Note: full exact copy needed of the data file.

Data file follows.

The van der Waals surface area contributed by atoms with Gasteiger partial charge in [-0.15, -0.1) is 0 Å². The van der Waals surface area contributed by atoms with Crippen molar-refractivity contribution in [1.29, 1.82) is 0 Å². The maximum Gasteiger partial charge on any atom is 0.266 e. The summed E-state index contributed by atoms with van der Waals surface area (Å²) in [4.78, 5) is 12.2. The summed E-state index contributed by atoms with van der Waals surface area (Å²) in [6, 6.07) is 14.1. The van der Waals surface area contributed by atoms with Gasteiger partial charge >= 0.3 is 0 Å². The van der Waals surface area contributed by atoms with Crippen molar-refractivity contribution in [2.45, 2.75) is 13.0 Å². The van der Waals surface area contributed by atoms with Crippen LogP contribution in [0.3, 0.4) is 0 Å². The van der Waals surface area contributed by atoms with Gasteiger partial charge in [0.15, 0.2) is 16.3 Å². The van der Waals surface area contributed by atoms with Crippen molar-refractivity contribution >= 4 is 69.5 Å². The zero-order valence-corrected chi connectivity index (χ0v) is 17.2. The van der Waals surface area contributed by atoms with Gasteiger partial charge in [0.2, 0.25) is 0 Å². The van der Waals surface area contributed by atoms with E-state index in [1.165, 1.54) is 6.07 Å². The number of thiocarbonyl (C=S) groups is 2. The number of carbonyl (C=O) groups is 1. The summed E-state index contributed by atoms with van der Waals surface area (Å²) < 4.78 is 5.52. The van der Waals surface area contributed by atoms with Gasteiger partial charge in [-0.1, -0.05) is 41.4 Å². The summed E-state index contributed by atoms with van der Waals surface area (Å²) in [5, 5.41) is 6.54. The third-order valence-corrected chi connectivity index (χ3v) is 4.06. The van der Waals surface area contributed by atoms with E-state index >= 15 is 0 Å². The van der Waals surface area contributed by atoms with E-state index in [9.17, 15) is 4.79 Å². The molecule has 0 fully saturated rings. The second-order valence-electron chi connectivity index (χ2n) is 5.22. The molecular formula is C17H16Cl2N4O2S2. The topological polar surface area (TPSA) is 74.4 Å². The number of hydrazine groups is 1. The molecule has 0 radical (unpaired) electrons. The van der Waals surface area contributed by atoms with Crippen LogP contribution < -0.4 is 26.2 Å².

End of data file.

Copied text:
The van der Waals surface area contributed by atoms with Gasteiger partial charge in [-0.15, -0.1) is 0 Å². The van der Waals surface area contributed by atoms with Crippen molar-refractivity contribution in [1.29, 1.82) is 0 Å². The maximum Gasteiger partial charge on any atom is 0.266 e. The summed E-state index contributed by atoms with van der Waals surface area (Å²) in [4.78, 5) is 12.2. The summed E-state index contributed by atoms with van der Waals surface area (Å²) in [6, 6.07) is 14.1. The van der Waals surface area contributed by atoms with Gasteiger partial charge >= 0.3 is 0 Å². The van der Waals surface area contributed by atoms with Crippen molar-refractivity contribution in [2.45, 2.75) is 13.0 Å². The van der Waals surface area contributed by atoms with Crippen LogP contribution in [0.3, 0.4) is 0 Å². The van der Waals surface area contributed by atoms with Gasteiger partial charge in [0.15, 0.2) is 16.3 Å². The van der Waals surface area contributed by atoms with Crippen molar-refractivity contribution >= 4 is 69.5 Å². The zero-order valence-corrected chi connectivity index (χ0v) is 17.2. The van der Waals surface area contributed by atoms with Gasteiger partial charge in [0.2, 0.25) is 0 Å². The van der Waals surface area contributed by atoms with E-state index in [1.165, 1.54) is 6.07 Å². The number of thiocarbonyl (C=S) groups is 2. The number of carbonyl (C=O) groups is 1. The summed E-state index contributed by atoms with van der Waals surface area (Å²) < 4.78 is 5.52. The van der Waals surface area contributed by atoms with Gasteiger partial charge in [-0.1, -0.05) is 41.4 Å². The summed E-state index contributed by atoms with van der Waals surface area (Å²) in [5, 5.41) is 6.54. The third-order valence-corrected chi connectivity index (χ3v) is 4.06. The van der Waals surface area contributed by atoms with E-state index >= 15 is 0 Å². The van der Waals surface area contributed by atoms with E-state index in [9.17, 15) is 4.79 Å². The molecule has 0 fully saturated rings. The second-order valence-electron chi connectivity index (χ2n) is 5.22. The molecular formula is C17H16Cl2N4O2S2. The topological polar surface area (TPSA) is 74.4 Å². The number of hydrazine groups is 1. The molecule has 0 radical (unpaired) electrons. The van der Waals surface area contributed by atoms with Crippen LogP contribution < -0.4 is 26.2 Å².